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[ISN] UK gov sets rules for hacker tool ban
By John Leyden
2nd January 2008
The UK government has published guidelines for the application of a law
that makes it illegal to create or distribute so-called "hacking tools".
The controversial measure is among amendments to the Computer Misuse Act
included in the Police and Justice Act 2006. However, the ban along with
measures to increase the maximum penalty for hacking offences to ten
years and make denial of service offences clearly illegal, are still not
in force and probably won't be until May 2008 in order not to create
overlap with the Serious Crime Bill, currently making its way through
the House of Commons.
A revamp of the UK's outdated computer crime laws is long overdue.
However, provisions to ban the development, ownership and distribution
of so-called "hacker tools" draw sharp criticism from industry. Critics
point out that many of these tools are used by system administrators and
security consultants quite legitimately to probe for vulnerabilities in
The distinctions between, for example, a password cracker and a password
recovery tool, or a utility designed to run denial of service attacks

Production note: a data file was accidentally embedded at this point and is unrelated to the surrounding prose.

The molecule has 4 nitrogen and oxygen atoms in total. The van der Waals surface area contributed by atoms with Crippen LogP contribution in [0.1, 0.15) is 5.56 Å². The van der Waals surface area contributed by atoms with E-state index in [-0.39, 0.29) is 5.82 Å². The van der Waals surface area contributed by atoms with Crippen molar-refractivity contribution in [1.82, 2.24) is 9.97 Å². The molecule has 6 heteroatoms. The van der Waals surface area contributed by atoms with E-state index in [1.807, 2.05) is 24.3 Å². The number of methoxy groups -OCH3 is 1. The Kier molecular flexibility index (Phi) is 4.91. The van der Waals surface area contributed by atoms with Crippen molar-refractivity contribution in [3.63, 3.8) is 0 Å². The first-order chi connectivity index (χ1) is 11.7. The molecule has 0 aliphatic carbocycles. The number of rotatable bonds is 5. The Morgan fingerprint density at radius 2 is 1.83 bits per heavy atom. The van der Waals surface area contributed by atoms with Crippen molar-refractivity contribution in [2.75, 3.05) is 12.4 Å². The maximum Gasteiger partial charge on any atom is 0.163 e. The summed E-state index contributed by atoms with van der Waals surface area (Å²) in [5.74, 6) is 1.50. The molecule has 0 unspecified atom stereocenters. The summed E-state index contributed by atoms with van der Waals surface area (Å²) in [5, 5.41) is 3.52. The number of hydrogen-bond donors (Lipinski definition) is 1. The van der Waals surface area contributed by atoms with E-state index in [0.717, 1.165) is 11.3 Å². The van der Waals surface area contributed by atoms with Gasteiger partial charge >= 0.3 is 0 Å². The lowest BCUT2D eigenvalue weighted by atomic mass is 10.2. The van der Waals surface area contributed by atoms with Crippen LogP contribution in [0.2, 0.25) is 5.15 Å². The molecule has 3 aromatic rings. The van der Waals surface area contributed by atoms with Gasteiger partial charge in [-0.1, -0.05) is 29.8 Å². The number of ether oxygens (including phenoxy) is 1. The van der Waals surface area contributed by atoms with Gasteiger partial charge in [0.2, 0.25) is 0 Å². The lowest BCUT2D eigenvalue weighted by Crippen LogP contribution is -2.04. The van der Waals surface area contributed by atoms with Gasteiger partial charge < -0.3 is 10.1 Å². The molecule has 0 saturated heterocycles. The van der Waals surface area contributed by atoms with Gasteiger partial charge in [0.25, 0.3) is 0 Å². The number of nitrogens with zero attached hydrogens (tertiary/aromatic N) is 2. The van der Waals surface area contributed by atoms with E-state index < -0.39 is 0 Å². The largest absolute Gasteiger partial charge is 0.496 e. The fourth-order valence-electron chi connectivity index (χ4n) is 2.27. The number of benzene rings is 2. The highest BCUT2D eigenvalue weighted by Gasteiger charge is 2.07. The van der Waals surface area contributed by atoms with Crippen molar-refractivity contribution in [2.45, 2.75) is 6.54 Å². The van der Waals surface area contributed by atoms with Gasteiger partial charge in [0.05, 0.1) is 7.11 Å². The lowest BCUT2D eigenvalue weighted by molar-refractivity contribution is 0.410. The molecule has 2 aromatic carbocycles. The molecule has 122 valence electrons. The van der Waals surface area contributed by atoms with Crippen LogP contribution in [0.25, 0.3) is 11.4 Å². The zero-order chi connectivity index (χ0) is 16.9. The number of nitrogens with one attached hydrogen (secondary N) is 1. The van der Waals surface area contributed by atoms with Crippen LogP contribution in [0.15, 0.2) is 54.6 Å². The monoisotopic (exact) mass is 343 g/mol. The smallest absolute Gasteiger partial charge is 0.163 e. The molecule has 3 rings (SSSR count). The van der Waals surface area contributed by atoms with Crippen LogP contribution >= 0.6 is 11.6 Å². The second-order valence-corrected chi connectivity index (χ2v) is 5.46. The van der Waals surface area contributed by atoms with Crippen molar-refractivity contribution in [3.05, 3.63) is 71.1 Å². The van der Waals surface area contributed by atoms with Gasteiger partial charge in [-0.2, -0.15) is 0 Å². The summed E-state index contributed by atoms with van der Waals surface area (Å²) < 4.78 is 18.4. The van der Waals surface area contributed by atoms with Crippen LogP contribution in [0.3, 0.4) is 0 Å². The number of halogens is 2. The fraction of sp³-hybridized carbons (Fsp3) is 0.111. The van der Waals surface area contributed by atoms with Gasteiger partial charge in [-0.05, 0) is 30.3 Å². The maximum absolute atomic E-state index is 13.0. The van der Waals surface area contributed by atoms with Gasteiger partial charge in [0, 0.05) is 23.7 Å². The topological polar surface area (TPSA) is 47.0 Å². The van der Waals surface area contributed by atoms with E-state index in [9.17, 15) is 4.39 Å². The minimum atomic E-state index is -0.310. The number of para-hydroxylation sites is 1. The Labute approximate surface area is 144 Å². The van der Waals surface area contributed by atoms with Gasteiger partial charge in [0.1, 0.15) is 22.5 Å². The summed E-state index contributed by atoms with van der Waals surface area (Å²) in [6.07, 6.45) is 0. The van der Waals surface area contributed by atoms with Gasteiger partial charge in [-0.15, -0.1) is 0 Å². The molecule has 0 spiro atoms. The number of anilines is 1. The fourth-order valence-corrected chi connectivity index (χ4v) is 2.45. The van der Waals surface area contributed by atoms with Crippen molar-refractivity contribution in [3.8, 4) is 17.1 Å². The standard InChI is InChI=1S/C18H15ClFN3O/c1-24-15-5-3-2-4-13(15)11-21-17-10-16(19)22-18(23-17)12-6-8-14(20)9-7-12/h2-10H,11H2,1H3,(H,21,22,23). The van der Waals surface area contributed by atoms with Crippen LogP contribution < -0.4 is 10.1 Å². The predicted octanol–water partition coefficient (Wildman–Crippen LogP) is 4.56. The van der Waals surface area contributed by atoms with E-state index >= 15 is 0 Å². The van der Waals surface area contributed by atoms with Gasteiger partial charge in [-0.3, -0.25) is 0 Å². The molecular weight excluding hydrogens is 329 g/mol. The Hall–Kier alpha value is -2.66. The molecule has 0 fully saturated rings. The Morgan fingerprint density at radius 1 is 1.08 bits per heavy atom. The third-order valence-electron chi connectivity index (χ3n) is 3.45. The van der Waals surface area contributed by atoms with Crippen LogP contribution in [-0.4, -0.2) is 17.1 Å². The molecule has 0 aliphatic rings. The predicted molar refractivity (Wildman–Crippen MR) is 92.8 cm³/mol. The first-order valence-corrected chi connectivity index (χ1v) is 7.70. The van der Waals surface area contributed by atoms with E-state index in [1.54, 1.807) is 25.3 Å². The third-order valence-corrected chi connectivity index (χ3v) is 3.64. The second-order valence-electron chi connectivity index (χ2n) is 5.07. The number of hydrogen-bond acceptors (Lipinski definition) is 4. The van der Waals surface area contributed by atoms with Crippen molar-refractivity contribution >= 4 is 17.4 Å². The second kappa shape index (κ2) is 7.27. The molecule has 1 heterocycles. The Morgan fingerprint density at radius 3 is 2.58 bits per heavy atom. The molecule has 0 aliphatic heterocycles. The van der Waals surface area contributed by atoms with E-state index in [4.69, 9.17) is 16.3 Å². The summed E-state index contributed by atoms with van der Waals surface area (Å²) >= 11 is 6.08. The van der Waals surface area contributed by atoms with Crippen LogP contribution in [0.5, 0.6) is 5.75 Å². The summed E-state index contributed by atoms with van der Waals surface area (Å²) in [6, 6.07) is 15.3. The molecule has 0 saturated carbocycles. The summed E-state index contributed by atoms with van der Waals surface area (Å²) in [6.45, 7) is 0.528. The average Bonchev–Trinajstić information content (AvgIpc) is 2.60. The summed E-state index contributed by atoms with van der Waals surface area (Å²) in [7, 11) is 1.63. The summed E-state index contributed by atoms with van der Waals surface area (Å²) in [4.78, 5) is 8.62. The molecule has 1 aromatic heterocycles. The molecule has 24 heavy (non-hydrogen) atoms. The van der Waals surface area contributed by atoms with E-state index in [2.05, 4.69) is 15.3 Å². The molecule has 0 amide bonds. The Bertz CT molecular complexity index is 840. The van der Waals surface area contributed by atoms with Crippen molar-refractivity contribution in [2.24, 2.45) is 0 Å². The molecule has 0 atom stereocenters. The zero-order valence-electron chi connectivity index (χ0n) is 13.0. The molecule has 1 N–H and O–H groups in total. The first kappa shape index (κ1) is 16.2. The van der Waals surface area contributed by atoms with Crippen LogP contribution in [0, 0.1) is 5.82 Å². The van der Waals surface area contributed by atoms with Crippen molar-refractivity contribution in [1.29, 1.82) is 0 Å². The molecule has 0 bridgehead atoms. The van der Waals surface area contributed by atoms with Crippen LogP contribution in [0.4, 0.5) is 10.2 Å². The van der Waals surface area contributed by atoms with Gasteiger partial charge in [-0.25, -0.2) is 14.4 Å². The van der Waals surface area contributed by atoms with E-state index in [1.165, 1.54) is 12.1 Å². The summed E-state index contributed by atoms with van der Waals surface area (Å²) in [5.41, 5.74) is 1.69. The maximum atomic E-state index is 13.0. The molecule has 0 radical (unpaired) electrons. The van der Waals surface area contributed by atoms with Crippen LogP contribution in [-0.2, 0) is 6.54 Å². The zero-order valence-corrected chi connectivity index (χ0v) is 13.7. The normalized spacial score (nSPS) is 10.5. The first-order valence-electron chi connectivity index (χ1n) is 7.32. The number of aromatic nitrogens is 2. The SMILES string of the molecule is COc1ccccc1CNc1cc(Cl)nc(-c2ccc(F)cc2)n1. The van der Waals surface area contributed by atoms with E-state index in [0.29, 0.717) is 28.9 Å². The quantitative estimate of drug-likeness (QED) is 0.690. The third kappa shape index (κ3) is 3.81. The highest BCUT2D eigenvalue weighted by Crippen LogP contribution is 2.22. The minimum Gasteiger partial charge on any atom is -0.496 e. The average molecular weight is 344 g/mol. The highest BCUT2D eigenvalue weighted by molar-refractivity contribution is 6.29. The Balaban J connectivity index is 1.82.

and one designed to stress-test a network, are subtle. The problem is
that anything from nmap through wireshark to perl can be used for both
legitimate and illicit purposes, in much the same way that a hammer can
be used for putting up shelving or breaking into a car.
Following industry lobbying the government has come through with
guidelines that address some, but not all, of these concerns about
"dual-use" tools. The guidelines establish that to successfully
prosecute the author of a tool it needs to be shown that they intended
it to be used to commit computer crime. But the Home Office, despite
lobbying, refused to withdraw the distribution offence. This leaves the
door open to prosecute people who distribute a tool, such as nmap,
that's subsequently abused by hackers.
The Crown Prosecution Service guidance, published after a long delay on
Monday, also asks prosecutors to consider if an article is "available on
a wide scale commercial basis and sold through legitimate channels".
Critics argue this test fails to factor in the widespread use of open
source tools or rapid product innovation.
IT and the law are never easy bedfellows. While the guidelines probably
make it less likely the security consultants will be prosecuted by
over-zealous lawyers for actions they don't understand are legitimate,
they are still a bit of a mess.
Richard Clayton, a security researcher at Cambridge University and
long-time contributor to UK security policy working groups, has a useful
analysis of the proposals here.
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